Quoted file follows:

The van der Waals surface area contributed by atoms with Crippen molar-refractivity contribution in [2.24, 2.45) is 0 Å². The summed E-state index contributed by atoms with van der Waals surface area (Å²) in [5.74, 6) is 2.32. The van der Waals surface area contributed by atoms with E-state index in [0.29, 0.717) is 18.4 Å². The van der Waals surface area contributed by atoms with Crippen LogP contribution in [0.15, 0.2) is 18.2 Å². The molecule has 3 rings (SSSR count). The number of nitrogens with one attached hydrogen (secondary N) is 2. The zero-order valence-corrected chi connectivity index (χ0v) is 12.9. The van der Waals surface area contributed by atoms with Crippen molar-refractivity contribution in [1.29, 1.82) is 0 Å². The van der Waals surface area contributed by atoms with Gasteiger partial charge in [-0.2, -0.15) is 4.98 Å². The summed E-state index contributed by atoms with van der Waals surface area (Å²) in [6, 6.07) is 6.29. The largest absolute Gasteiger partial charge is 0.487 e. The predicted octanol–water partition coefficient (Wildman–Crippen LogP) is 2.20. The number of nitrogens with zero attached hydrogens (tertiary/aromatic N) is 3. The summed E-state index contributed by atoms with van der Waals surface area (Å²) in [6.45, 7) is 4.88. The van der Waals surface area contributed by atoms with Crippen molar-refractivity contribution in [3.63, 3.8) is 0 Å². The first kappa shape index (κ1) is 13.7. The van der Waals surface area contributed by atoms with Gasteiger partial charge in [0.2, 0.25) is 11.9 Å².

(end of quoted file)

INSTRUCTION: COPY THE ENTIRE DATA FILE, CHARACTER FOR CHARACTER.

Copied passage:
The van der Waals surface area contributed by atoms with Crippen molar-refractivity contribution in [2.24, 2.45) is 0 Å². The summed E-state index contributed by atoms with van der Waals surface area (Å²) in [5.74, 6) is 2.32. The van der Waals surface area contributed by atoms with E-state index in [0.29, 0.717) is 18.4 Å². The van der Waals surface area contributed by atoms with Crippen LogP contribution in [0.15, 0.2) is 18.2 Å². The molecule has 3 rings (SSSR count). The number of nitrogens with one attached hydrogen (secondary N) is 2. The zero-order valence-corrected chi connectivity index (χ0v) is 12.9. The van der Waals surface area contributed by atoms with Crippen molar-refractivity contribution in [1.29, 1.82) is 0 Å². The van der Waals surface area contributed by atoms with Gasteiger partial charge in [-0.2, -0.15) is 4.98 Å². The summed E-state index contributed by atoms with van der Waals surface area (Å²) in [6, 6.07) is 6.29. The largest absolute Gasteiger partial charge is 0.487 e. The predicted octanol–water partition coefficient (Wildman–Crippen LogP) is 2.20. The number of nitrogens with zero attached hydrogens (tertiary/aromatic N) is 3. The summed E-state index contributed by atoms with van der Waals surface area (Å²) in [6.45, 7) is 4.88. The van der Waals surface area contributed by atoms with Crippen molar-refractivity contribution in [3.63, 3.8) is 0 Å². The first kappa shape index (κ1) is 13.7. The van der Waals surface area contributed by atoms with Gasteiger partial charge in [0.2, 0.25) is 11.9 Å².